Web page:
There are also two local NGOs. One is the Raoul Follereau Guinea Association (AGUIRAF), which covers the whole country, going into the interior, investigating patients' needs, providing assistance to help people affected by leprosy become self-reliant, and promoting social integration. Another is an association representing people affected by leprosy, founded in 2005. To date, however, its activities have been constrained by lack of funds.
On June 21, I left Conakry at 8 a.m. to visit a health facility in Kindia, an upland city 135 kilometers east of the capital. With a population of some 135,000, Kindia is a major producer of fruit and vegetables, which are shipped by truck to Conakry each morning. The health post at Damakanya is one of 20 in Kindia prefecture, and specializes in patients with HIV/AIDS, leprosy and TB. Originally set up to treat cases of sleeping sickness caused by the Tsetse fly, the health post sees an average of 20 patients a day. At the back is a garden cultivated by persons affected by leprosy, who grow mangoes, oranges, grapefruits, coconuts and more for sale in Conakry.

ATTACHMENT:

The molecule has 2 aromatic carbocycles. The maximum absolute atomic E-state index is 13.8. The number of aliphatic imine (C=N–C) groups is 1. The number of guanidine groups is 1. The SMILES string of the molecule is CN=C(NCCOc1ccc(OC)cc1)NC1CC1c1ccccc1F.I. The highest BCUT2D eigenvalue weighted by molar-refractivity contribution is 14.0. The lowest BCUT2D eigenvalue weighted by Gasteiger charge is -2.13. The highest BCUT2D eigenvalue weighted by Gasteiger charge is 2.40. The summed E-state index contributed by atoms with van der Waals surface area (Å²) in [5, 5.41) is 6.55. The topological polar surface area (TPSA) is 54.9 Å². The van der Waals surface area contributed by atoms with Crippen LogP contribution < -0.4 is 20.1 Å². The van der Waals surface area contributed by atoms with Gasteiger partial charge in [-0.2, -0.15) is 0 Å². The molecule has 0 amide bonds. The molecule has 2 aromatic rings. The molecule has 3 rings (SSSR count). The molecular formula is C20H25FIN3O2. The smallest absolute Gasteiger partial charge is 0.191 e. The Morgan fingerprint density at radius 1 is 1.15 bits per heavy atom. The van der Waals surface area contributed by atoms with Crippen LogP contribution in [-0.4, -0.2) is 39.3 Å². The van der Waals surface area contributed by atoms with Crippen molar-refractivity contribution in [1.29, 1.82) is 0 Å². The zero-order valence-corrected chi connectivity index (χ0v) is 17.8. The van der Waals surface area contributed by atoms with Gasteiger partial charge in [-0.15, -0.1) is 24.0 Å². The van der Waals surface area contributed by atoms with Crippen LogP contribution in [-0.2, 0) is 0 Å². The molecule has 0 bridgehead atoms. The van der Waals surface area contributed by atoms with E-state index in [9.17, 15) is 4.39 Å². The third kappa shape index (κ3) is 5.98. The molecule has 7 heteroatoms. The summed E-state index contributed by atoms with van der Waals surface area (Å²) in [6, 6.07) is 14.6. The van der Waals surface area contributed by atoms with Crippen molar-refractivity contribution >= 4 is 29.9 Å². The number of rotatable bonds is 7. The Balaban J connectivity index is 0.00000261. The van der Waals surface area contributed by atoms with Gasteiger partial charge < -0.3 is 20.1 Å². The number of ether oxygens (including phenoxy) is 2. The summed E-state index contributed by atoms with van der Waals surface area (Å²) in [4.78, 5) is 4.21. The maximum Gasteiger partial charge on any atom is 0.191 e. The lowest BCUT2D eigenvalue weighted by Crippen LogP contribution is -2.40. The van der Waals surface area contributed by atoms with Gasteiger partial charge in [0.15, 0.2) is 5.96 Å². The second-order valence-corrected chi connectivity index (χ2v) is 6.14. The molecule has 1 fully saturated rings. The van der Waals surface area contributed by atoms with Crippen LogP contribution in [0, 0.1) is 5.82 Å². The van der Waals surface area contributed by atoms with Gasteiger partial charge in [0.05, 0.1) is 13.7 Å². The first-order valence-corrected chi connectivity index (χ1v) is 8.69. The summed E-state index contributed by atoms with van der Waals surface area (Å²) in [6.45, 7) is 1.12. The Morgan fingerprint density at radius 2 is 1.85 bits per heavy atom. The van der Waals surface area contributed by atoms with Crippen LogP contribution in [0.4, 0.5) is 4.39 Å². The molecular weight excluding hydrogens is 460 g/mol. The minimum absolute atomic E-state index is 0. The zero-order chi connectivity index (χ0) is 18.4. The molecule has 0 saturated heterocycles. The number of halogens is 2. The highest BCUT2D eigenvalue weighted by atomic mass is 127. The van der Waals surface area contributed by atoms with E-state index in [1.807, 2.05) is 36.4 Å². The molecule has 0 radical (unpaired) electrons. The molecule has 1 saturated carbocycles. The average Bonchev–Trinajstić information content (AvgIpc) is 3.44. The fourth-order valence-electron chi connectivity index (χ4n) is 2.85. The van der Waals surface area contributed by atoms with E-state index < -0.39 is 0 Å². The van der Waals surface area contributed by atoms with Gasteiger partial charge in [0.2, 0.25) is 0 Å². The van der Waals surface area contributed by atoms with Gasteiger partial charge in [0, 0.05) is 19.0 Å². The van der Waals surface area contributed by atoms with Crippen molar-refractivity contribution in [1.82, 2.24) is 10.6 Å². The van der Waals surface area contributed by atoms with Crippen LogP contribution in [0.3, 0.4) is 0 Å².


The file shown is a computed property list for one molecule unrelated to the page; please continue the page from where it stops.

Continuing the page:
|The Goodwill Ambassador is given a rousing welcome during a visit to a health post in Damakanya, Kindia.
To welcome me, about 20 persons affected by leprosy had come in from the surrounding area. There was a colorful welcoming ceremony with music, song and dance, as well as a short skit performed by people affected by leprosy that went as follows. A man visits a health center, where he is diagnosed with leprosy, registered as a patient and prescribed MDT. On his return home, his wife flees in horror to her parents when she discovers what's wrong with him. But after being given the facts about leprosy by her mother, who is properly informed about the disease, the sobbing wife calms down and goes back to her husband. It was quite a performance, and all played their parts with gusto.
Based on what I saw and heard in Guinea, I hope that the health ministry will be able to execute an effective plan of action to tackle the prefectures where leprosy remains a problem, focusing on early detection and prompt treatment, and on conquering the stigma that prevents people coming forward for diagnosis and which makes their social rehabilitation harder. I especially urge the health ministry and its partner NGOs to work together closely and in a coordinated way at every level, so that their efforts achieved the desired outcome. I intend to follow Guinea's progress with interest.